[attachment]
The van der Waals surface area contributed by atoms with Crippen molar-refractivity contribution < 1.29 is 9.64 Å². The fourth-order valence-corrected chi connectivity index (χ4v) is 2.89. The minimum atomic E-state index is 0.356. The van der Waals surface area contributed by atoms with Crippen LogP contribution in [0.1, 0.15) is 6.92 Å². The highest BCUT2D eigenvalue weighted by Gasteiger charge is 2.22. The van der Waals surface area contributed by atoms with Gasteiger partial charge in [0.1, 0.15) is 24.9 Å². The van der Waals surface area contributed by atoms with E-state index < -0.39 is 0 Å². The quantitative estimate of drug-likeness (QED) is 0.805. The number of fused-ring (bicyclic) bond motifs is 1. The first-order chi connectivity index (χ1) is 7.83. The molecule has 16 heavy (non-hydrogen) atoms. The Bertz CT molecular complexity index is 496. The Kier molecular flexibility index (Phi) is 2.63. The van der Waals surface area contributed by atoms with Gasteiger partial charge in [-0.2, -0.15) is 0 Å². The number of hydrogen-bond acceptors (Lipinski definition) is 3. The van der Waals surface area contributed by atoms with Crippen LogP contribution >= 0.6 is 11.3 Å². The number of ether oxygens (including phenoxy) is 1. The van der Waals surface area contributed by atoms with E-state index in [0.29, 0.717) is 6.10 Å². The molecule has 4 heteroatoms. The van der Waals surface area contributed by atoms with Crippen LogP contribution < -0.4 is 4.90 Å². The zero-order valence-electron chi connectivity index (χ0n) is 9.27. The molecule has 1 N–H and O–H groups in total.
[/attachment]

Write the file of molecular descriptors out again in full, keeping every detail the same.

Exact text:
The van der Waals surface area contributed by atoms with Crippen molar-refractivity contribution < 1.29 is 9.64 Å². The fourth-order valence-corrected chi connectivity index (χ4v) is 2.89. The minimum atomic E-state index is 0.356. The van der Waals surface area contributed by atoms with Crippen LogP contribution in [0.1, 0.15) is 6.92 Å². The highest BCUT2D eigenvalue weighted by Gasteiger charge is 2.22. The van der Waals surface area contributed by atoms with Gasteiger partial charge in [0.1, 0.15) is 24.9 Å². The van der Waals surface area contributed by atoms with E-state index < -0.39 is 0 Å². The quantitative estimate of drug-likeness (QED) is 0.805. The number of fused-ring (bicyclic) bond motifs is 1. The first-order chi connectivity index (χ1) is 7.83. The molecule has 16 heavy (non-hydrogen) atoms. The Bertz CT molecular complexity index is 496. The Kier molecular flexibility index (Phi) is 2.63. The van der Waals surface area contributed by atoms with Gasteiger partial charge in [-0.2, -0.15) is 0 Å². The number of hydrogen-bond acceptors (Lipinski definition) is 3. The van der Waals surface area contributed by atoms with Crippen LogP contribution >= 0.6 is 11.3 Å². The number of ether oxygens (including phenoxy) is 1. The van der Waals surface area contributed by atoms with E-state index in [0.29, 0.717) is 6.10 Å². The molecule has 4 heteroatoms. The van der Waals surface area contributed by atoms with Crippen LogP contribution < -0.4 is 4.90 Å². The zero-order valence-electron chi connectivity index (χ0n) is 9.27. The molecule has 1 N–H and O–H groups in total.